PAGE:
It was about this time last year when I stopped receiving the daily messages. At first, I had replied politely. He was from my hometown, so it felt weird to ignore him. A man who knew all of my friends, had even dated some of them, and would often walk past me in the pub couldn’t be that bad, right?
The messages started with the usual: “How are you, Kara? Do you fancy a drink?” When I began to reject him, making it clear that I wasn’t interested, he became manic. He would ask me if I wanted to meet him in a forest not far from where I lived, and, when I didn’t reply to that, his demands became darker and more sexual.
While his messages were a bit alarming, at the time I wasn’t really concerned. Like many young men in my town, he was obviously using hard drugs. I’d often send his unhinged messages to friends, and we’d all have a laugh. He almost became part of my routine. The day the messages stopped, I felt an odd sense of absence.
Then there was a death. But this was nothing new. Growing up, Pontypridd was known as the murder capital of Wales; the town had more killings per capita than any other Welsh community. I didn’t bother to turn up the TV when this latest one was reported. But then the face of my digital stalker flashed up on the screen. Luke Deeley, the man who had been relentlessly pursuing me for more than a year, had killed a woman, sixty-five-year-old June Fox-Roberts, before removing her limbs with a chainsaw. The attack started in the same woodland he had invited me to. Last week he pleaded guilty to manslaughter by reason of diminished responsibility.
Pontypridd feels strangely primed for death. The forests that surround the town are sinister; the type of place you could scream and only the sheep would hear. I always used to joke with my mother that I was one dog walk away from getting chopped up — a joke that became less funny after what happened.
Growing up, it seemed as if everyone I knew had a story about a near miss, or how so-and-so’s father had known somebody who had found a bag of bones. One of my first memories, when I was around seven or eight, was being unable to go to the shop on the corner to get my favorite magazine, Angelina Ballerina, because a man had been stabbed to death outside our home.
At night, Pontypridd’s streets are largely empty except for strange men staggering from pub to pub. There is also an unexplainable fog. The town is most famous for its old bridge — Pontypridd means “the bridge of the earthen house” — where many lives have been lost to suicide. The BBC drama practically writes itself — and PBS would love it. Just cast Kelly Macdonald as the no-nonsense police detective.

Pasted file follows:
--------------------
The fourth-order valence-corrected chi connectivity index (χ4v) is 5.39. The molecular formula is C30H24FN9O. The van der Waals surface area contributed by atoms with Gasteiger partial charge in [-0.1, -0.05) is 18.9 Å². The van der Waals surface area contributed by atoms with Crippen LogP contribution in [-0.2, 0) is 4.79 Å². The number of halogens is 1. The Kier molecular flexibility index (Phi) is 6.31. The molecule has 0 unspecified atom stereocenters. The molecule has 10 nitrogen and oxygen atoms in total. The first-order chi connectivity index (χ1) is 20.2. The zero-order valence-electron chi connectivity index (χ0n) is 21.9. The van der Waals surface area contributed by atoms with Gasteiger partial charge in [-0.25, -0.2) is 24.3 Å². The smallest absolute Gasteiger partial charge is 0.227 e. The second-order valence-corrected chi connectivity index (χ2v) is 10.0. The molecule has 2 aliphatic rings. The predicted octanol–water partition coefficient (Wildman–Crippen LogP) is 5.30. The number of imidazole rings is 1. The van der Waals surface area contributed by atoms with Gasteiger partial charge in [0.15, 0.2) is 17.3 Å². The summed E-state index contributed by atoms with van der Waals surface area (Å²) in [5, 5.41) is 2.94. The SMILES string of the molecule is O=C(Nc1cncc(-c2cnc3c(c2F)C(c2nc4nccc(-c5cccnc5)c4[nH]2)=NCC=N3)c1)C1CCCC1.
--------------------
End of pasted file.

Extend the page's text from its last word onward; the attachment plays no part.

In 2015, my town saw its most famous killing. This one even got us our own episode of the TV documentary Murdertown. I’ll start at the end: in April of that year, police officers were sent to question Christopher May — who had been a butcher for twenty years — at his apartment after complaints of a “foul smell.” One of the officers described it as “gone-off meat or food,” another compared it to “cat’s urine.” When they pulled back the shower curtain to investigate, they found pairs of dismembered arms and legs.
Asked where the rest of the body was, May replied casually that “some of her is in the cupboard and some is in the drain at Pontypridd RFC.” That drain would become the location of some of the boozy gatherings in my teenage years. “Meet me at the drain — you know, the one where they found the fingers.”
What’s shocking is just how easily May found his victim. She walked into the Skinny Dog alone; it had been recommended to her by the barmaid in my local pub. She was so drunk that she was refused alcohol after falling off her chair twice, and somehow still walked out on May’s arm. Within a few hours, neighbors heard loud bangs — which they put down to a drunken fall. Forty-seven-year-old Tracey Woodford was dismembered while Westlife’s “Flying Without Wings” was playing in the background.
Murder may be the most extreme symptom, but poor mental health is the disease. I’m twenty-four and I don’t have enough fingers to count how many friends and friends-of-friends have died by suicide. In a town not far from mine, Bridgend, twenty-six people committed suicide in two years. Most were male, many knew each other and hardly any left notes. All except one died by hanging. In 2020, a woman stabbed and bludgeoned a pensioner with two wine bottles and a fire extinguisher in the local shop when he intervened to stop her from killing others. Zara Radcliffe had only been released from a psychiatric unit a few months before. She had stopped taking her medication because she was prescribed the wrong pills and had sought help just hours before the attack, claiming that voices in her head were telling her to “kill or be killed.” The wife of the victim was found waiting in the car outside; she had dementia and was confused as to why her husband was taking so long to do their weekly shop.
Lots of people in Wales suffer poor mental health. I don’t know what it is about Pontypridd in particular that makes its inhabitants so murderous. I’ve always found it a very friendly place, to the right people. But walk into a local pub with a different accent or a strange scent and we can sniff you out pretty quickly. Maybe it’s this insularity that drives people mad.
This article was originally published in The Spectator’s UK magazine. Subscribe to the World edition here.